Psychometric literally means, measuring the mind and, in one sense, any systematic attempt to assess mental characteristics could come into this category. The term however, is usually used to describe specific tests for personality, intelligence or some kind of attitude measurement.  



Psychometry is based upon attempts to measure and express numerically the characteristics of behaviour in individuals.  It is therefore usually seen as an objective and scientific way of describing people and their behaviour.  

This technique, of course, provides lots of quantitative data which is easy to analyse statistically.

Psychometric tests are usually easy to administer.



Constructing valid and reliable tests is very difficult.

Tests usually contain culture bias, especially intelligence tests.

Most tests will contain designer bias, in the sense that any test is biased in the direction of the author's view.

Most tests make the assumption that characteristics to be measured are fixed and unchanging, both in relation to time and also in relation to circumstance or situation. Many studies in psychology, especially social psychology, demonstrate that this is not so.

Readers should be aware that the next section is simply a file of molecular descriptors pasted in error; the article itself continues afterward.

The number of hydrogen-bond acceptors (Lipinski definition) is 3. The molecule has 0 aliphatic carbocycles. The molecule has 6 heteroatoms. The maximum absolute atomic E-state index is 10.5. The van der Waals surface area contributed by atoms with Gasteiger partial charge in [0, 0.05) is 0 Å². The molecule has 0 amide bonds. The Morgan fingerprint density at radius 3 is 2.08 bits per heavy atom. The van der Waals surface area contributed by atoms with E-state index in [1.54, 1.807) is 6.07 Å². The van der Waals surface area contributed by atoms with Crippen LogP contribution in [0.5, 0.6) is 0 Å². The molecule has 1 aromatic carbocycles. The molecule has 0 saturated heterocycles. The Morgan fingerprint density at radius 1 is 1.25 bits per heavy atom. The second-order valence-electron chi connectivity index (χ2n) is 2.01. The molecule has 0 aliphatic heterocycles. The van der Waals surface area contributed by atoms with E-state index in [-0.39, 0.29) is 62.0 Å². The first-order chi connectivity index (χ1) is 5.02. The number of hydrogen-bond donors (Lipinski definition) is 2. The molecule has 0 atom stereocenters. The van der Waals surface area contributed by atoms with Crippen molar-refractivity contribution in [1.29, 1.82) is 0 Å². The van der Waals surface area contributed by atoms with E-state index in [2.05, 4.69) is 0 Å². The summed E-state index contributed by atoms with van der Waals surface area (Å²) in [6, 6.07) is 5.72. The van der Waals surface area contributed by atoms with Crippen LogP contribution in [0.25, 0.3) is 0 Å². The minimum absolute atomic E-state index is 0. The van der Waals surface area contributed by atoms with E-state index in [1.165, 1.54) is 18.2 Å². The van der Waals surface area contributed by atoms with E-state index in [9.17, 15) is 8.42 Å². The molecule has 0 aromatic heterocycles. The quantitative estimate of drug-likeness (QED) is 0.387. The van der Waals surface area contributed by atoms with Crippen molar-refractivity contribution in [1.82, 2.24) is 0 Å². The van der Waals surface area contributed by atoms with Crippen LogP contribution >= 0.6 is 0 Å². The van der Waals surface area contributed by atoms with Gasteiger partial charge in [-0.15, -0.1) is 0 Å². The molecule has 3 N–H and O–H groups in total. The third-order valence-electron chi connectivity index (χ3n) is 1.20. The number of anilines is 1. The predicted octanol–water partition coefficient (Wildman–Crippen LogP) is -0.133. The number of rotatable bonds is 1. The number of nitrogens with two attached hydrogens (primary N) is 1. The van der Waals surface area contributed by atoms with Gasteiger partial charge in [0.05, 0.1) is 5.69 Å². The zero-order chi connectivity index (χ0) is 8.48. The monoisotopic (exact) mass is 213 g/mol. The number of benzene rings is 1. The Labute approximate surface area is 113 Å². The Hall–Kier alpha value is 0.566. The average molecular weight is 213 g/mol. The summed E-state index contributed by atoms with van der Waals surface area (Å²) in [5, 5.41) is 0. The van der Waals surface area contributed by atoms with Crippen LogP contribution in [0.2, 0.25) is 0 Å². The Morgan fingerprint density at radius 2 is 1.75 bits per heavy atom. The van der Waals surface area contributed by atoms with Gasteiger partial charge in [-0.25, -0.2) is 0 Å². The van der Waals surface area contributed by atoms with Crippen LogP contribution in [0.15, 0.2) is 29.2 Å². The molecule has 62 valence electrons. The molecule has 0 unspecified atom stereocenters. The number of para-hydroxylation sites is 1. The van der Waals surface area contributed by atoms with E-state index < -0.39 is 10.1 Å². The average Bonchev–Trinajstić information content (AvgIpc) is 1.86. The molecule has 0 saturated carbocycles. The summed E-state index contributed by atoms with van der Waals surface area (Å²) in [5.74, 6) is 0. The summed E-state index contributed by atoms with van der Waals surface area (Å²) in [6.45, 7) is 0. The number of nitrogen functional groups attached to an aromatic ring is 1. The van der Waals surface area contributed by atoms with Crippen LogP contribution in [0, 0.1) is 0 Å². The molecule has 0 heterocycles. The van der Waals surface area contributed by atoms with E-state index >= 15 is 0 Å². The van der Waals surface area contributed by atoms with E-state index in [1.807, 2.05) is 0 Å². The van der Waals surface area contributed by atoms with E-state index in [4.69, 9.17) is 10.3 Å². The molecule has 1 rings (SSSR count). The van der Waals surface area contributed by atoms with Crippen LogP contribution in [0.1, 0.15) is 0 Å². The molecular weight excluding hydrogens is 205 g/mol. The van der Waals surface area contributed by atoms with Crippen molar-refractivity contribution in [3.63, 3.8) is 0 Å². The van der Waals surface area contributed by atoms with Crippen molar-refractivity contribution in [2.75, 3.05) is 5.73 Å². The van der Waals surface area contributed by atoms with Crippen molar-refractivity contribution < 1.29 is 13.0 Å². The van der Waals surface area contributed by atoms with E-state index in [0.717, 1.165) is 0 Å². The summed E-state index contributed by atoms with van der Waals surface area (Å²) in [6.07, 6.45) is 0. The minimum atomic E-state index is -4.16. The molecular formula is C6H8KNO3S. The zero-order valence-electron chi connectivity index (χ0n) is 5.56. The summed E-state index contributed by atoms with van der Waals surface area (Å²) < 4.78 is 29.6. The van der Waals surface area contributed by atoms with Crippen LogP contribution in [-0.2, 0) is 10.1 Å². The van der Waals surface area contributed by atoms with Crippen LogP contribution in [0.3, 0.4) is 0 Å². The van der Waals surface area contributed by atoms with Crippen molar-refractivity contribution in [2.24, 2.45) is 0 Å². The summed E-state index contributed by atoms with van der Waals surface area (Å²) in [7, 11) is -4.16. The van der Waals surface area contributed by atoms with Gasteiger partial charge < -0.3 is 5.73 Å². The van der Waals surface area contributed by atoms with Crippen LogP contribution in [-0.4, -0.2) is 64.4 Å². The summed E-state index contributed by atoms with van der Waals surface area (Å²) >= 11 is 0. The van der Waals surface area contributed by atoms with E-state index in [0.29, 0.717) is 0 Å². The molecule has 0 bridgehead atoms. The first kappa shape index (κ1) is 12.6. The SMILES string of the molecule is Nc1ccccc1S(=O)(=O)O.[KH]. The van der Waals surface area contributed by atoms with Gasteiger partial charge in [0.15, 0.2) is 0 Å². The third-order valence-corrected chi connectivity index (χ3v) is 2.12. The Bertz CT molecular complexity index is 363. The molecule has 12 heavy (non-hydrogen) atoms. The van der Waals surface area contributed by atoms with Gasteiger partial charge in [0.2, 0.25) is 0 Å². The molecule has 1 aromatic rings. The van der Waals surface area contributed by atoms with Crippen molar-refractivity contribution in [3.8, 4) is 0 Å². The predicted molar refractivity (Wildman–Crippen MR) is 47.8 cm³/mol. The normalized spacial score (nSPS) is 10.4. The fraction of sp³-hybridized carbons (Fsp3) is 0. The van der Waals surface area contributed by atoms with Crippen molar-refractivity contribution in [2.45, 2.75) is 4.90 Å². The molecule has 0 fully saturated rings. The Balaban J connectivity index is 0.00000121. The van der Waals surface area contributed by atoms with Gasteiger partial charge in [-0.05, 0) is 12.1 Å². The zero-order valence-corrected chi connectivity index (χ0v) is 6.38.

There is the danger that the labelling of an individual as possessing a particular trait or ability will tend to encourage conformity to that trait.

The psychometric approach implies a nomothetic view of people: that is to say, a view that people are capable of being classified and measured.  The opposing view to this would argue that humans are essentially individuals and not susceptible to classification.  This is an idiographic view.

The view is frequently taken that the very fact that something is measured makes it exist as a concept.  It is often argued that 'intelligence is what intelligence tests measure'.  The concept of intelligence might not have existed at all if Binet had not set out to measure it.  Intelligence came to be defined in terms of test performance rather than as an entity itself.

One of the major dangers in psychometric testing is not so much the tests themselves, as their use by untrained or politically motivated individuals.